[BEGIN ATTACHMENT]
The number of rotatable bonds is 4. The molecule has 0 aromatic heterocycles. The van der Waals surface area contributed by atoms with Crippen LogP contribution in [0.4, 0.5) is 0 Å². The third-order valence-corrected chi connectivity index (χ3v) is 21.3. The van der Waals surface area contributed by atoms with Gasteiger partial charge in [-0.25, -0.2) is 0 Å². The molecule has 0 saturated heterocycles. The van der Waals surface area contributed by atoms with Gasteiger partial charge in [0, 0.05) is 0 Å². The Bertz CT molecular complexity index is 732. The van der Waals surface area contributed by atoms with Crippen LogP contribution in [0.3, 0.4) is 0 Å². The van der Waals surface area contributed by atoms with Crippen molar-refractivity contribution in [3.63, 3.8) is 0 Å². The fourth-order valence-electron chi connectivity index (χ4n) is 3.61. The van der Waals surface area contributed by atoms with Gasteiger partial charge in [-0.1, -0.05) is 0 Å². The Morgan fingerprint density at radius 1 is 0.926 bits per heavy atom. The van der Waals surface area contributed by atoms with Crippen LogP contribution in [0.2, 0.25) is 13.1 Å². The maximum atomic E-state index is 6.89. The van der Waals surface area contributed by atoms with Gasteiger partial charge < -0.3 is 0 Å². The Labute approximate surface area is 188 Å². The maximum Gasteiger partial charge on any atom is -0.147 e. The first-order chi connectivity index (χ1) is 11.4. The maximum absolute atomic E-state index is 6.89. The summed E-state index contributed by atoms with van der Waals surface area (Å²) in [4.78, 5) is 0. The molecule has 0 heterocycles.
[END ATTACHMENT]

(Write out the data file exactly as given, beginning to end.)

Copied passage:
The number of rotatable bonds is 4. The molecule has 0 aromatic heterocycles. The van der Waals surface area contributed by atoms with Crippen LogP contribution in [0.4, 0.5) is 0 Å². The third-order valence-corrected chi connectivity index (χ3v) is 21.3. The van der Waals surface area contributed by atoms with Gasteiger partial charge in [-0.25, -0.2) is 0 Å². The molecule has 0 saturated heterocycles. The van der Waals surface area contributed by atoms with Gasteiger partial charge in [0, 0.05) is 0 Å². The Bertz CT molecular complexity index is 732. The van der Waals surface area contributed by atoms with Crippen LogP contribution in [0.3, 0.4) is 0 Å². The van der Waals surface area contributed by atoms with Crippen molar-refractivity contribution in [3.63, 3.8) is 0 Å². The fourth-order valence-electron chi connectivity index (χ4n) is 3.61. The van der Waals surface area contributed by atoms with Gasteiger partial charge in [-0.1, -0.05) is 0 Å². The Morgan fingerprint density at radius 1 is 0.926 bits per heavy atom. The van der Waals surface area contributed by atoms with Crippen LogP contribution in [0.2, 0.25) is 13.1 Å². The maximum atomic E-state index is 6.89. The van der Waals surface area contributed by atoms with Gasteiger partial charge < -0.3 is 0 Å². The Labute approximate surface area is 188 Å². The maximum Gasteiger partial charge on any atom is -0.147 e. The first-order chi connectivity index (χ1) is 11.4. The maximum absolute atomic E-state index is 6.89. The summed E-state index contributed by atoms with van der Waals surface area (Å²) in [4.78, 5) is 0. The molecule has 0 heterocycles.